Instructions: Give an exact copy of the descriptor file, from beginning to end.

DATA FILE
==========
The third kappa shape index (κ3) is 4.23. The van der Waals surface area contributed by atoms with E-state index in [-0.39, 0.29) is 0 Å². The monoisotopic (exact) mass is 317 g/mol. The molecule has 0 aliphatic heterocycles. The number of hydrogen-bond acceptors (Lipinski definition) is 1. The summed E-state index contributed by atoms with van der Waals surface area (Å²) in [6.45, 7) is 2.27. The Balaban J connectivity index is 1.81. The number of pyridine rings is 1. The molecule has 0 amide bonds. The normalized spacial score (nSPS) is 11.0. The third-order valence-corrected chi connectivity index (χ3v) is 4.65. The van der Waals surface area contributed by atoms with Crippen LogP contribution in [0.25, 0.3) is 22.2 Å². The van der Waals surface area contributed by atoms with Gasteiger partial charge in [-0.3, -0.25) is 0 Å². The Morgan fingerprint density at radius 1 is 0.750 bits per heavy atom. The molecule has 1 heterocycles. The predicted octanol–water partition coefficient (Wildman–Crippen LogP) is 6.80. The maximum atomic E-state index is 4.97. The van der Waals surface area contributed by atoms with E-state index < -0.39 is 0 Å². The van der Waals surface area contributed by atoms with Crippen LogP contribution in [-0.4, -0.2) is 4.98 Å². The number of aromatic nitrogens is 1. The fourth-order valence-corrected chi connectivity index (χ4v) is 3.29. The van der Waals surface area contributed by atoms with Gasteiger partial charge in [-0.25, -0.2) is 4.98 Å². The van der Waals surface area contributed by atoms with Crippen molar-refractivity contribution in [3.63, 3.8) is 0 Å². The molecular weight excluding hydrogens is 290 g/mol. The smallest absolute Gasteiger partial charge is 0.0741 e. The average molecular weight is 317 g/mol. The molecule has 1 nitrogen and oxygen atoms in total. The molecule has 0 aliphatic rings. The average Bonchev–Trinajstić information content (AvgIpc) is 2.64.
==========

The third kappa shape index (κ3) is 4.23. The van der Waals surface area contributed by atoms with E-state index in [-0.39, 0.29) is 0 Å². The monoisotopic (exact) mass is 317 g/mol. The molecule has 0 aliphatic heterocycles. The number of hydrogen-bond acceptors (Lipinski definition) is 1. The summed E-state index contributed by atoms with van der Waals surface area (Å²) in [6.45, 7) is 2.27. The Balaban J connectivity index is 1.81. The number of pyridine rings is 1. The molecule has 0 amide bonds. The normalized spacial score (nSPS) is 11.0. The third-order valence-corrected chi connectivity index (χ3v) is 4.65. The van der Waals surface area contributed by atoms with Crippen LogP contribution in [0.25, 0.3) is 22.2 Å². The van der Waals surface area contributed by atoms with Gasteiger partial charge in [-0.3, -0.25) is 0 Å². The Morgan fingerprint density at radius 1 is 0.750 bits per heavy atom. The molecule has 1 heterocycles. The predicted octanol–water partition coefficient (Wildman–Crippen LogP) is 6.80. The maximum atomic E-state index is 4.97. The van der Waals surface area contributed by atoms with E-state index < -0.39 is 0 Å². The van der Waals surface area contributed by atoms with Crippen LogP contribution in [-0.4, -0.2) is 4.98 Å². The number of aromatic nitrogens is 1. The fourth-order valence-corrected chi connectivity index (χ4v) is 3.29. The van der Waals surface area contributed by atoms with Gasteiger partial charge in [-0.25, -0.2) is 4.98 Å². The van der Waals surface area contributed by atoms with Crippen molar-refractivity contribution in [3.63, 3.8) is 0 Å². The molecular weight excluding hydrogens is 290 g/mol. The smallest absolute Gasteiger partial charge is 0.0741 e. The average molecular weight is 317 g/mol. The molecule has 1 nitrogen and oxygen atoms in total. The molecule has 0 aliphatic rings. The average Bonchev–Trinajstić information content (AvgIpc) is 2.64.